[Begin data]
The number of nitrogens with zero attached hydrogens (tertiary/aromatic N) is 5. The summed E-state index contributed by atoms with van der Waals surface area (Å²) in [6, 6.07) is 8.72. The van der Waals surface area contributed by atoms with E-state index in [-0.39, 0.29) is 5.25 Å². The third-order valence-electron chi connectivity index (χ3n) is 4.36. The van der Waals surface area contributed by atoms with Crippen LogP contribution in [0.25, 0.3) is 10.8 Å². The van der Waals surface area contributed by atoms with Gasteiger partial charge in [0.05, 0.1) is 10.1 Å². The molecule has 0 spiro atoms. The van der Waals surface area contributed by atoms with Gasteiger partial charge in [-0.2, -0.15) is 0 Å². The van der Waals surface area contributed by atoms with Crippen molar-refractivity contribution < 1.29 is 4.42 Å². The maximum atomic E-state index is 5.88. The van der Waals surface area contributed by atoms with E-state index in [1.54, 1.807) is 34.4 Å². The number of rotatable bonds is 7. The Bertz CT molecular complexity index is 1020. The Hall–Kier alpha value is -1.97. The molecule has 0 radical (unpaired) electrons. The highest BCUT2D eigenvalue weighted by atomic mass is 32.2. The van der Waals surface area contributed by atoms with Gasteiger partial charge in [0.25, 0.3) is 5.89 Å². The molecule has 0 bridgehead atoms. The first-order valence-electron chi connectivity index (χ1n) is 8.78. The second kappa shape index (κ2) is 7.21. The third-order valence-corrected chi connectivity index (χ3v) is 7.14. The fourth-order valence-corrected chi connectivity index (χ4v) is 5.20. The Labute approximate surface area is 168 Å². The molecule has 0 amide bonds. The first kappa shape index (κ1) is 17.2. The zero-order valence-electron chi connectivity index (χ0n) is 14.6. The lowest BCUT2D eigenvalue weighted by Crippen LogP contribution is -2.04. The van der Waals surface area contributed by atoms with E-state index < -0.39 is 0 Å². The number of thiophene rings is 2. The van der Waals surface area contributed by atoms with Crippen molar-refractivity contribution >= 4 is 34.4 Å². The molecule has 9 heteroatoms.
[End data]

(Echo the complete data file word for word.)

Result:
The number of nitrogens with zero attached hydrogens (tertiary/aromatic N) is 5. The summed E-state index contributed by atoms with van der Waals surface area (Å²) in [6, 6.07) is 8.72. The van der Waals surface area contributed by atoms with E-state index in [-0.39, 0.29) is 5.25 Å². The third-order valence-electron chi connectivity index (χ3n) is 4.36. The van der Waals surface area contributed by atoms with Crippen LogP contribution in [0.25, 0.3) is 10.8 Å². The van der Waals surface area contributed by atoms with Gasteiger partial charge in [0.05, 0.1) is 10.1 Å². The molecule has 0 spiro atoms. The van der Waals surface area contributed by atoms with Gasteiger partial charge in [-0.2, -0.15) is 0 Å². The van der Waals surface area contributed by atoms with Crippen molar-refractivity contribution < 1.29 is 4.42 Å². The maximum atomic E-state index is 5.88. The van der Waals surface area contributed by atoms with E-state index in [1.54, 1.807) is 34.4 Å². The number of rotatable bonds is 7. The Bertz CT molecular complexity index is 1020. The Hall–Kier alpha value is -1.97. The molecule has 0 radical (unpaired) electrons. The highest BCUT2D eigenvalue weighted by atomic mass is 32.2. The van der Waals surface area contributed by atoms with Gasteiger partial charge in [0.25, 0.3) is 5.89 Å². The molecule has 0 bridgehead atoms. The first-order valence-electron chi connectivity index (χ1n) is 8.78. The second kappa shape index (κ2) is 7.21. The third-order valence-corrected chi connectivity index (χ3v) is 7.14. The fourth-order valence-corrected chi connectivity index (χ4v) is 5.20. The Labute approximate surface area is 168 Å². The molecule has 0 amide bonds. The first kappa shape index (κ1) is 17.2. The zero-order valence-electron chi connectivity index (χ0n) is 14.6. The lowest BCUT2D eigenvalue weighted by Crippen LogP contribution is -2.04. The van der Waals surface area contributed by atoms with E-state index < -0.39 is 0 Å². The number of thiophene rings is 2. The van der Waals surface area contributed by atoms with Crippen molar-refractivity contribution >= 4 is 34.4 Å². The molecule has 9 heteroatoms.